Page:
By: Alina Congreve
176 pages, 16 b/w tables, 10 black & white halftones, 14 black & white
Examining the environmental implications of new housing developments on rural and greenfield land in England, "Sustainability in New Housing Development" provides readers with an up-to-date academic and policy review of ecological modernization. Retaining a clear focus on housing and the environment and addressing the roles of the different participants in detail, this book critically examines: the behaviour of mainstream developers, including the volume of house builders, regional companies and small local companies, the centrality of the planning system to raising environmental performance and managing conflict and how local councils use it to arbitrate between conflicting interests.
Testing the conceptual framework of ecological modernization, Congreve asks a range of questions, including 'do the agents involved believe the "win-win" solutions of ecological modernization are possible?' to discover how all parties involved are responding to the environmental challenges of new housing, which are increasingly becoming a central feature of European environmental policy. Thoroughly engaging with the debates in this controversial area, this book is a must read for all students studying housing and planning.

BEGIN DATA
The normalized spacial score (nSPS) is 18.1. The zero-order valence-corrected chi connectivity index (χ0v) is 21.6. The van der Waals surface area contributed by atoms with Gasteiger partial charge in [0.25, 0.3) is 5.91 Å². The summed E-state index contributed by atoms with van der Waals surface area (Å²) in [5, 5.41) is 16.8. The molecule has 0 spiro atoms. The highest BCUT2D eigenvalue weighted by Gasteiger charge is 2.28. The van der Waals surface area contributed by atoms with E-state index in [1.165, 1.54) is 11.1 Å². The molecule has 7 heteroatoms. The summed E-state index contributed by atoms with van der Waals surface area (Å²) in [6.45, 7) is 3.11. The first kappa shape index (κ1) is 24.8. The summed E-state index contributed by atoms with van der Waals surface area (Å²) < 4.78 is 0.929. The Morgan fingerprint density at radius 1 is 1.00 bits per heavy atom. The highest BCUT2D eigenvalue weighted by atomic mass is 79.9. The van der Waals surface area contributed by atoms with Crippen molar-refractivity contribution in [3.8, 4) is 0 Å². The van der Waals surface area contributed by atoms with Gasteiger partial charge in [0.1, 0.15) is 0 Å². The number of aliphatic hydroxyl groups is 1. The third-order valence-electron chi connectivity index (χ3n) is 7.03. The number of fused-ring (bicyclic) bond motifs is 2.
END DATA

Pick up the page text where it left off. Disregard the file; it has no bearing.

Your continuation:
1. Introduction 2. Green housing 3. The individual house 4. Environmental NGOS 5. Local government 6. Housebuilders 7. Ecological modernisation or sustainable development? 8. Conclusion
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Alina Congreve is a lecturer at the School of Real Estate and Planning, University of Reading, UK
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